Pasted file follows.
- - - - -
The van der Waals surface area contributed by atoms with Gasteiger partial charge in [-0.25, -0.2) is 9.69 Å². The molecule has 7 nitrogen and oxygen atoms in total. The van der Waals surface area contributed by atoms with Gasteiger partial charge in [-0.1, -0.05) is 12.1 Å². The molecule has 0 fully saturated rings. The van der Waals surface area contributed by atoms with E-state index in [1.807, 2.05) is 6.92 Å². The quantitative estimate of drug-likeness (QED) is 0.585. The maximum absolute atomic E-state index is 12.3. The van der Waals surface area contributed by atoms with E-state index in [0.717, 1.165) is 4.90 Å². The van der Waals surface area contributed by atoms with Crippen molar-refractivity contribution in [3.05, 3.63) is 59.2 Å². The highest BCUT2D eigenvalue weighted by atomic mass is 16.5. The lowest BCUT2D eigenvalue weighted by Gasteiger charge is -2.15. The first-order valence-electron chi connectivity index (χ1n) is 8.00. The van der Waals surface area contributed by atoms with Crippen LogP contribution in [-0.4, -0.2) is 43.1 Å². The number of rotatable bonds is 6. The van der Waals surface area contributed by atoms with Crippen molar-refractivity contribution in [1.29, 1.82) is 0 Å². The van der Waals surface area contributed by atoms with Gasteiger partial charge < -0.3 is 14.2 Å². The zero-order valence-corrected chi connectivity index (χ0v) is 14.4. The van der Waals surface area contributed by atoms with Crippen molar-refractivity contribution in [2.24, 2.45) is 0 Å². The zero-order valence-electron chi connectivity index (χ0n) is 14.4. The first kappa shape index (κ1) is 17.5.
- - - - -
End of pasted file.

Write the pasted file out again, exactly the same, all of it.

The van der Waals surface area contributed by atoms with Gasteiger partial charge in [-0.25, -0.2) is 9.69 Å². The molecule has 7 nitrogen and oxygen atoms in total. The van der Waals surface area contributed by atoms with Gasteiger partial charge in [-0.1, -0.05) is 12.1 Å². The molecule has 0 fully saturated rings. The van der Waals surface area contributed by atoms with E-state index in [1.807, 2.05) is 6.92 Å². The quantitative estimate of drug-likeness (QED) is 0.585. The maximum absolute atomic E-state index is 12.3. The van der Waals surface area contributed by atoms with E-state index in [0.717, 1.165) is 4.90 Å². The van der Waals surface area contributed by atoms with Crippen molar-refractivity contribution in [3.05, 3.63) is 59.2 Å². The highest BCUT2D eigenvalue weighted by atomic mass is 16.5. The lowest BCUT2D eigenvalue weighted by Gasteiger charge is -2.15. The first-order valence-electron chi connectivity index (χ1n) is 8.00. The van der Waals surface area contributed by atoms with Crippen LogP contribution in [-0.4, -0.2) is 43.1 Å². The number of rotatable bonds is 6. The van der Waals surface area contributed by atoms with Crippen molar-refractivity contribution in [1.29, 1.82) is 0 Å². The van der Waals surface area contributed by atoms with Gasteiger partial charge < -0.3 is 14.2 Å². The zero-order valence-corrected chi connectivity index (χ0v) is 14.4. The van der Waals surface area contributed by atoms with Crippen molar-refractivity contribution in [2.24, 2.45) is 0 Å². The zero-order valence-electron chi connectivity index (χ0n) is 14.4. The first kappa shape index (κ1) is 17.5.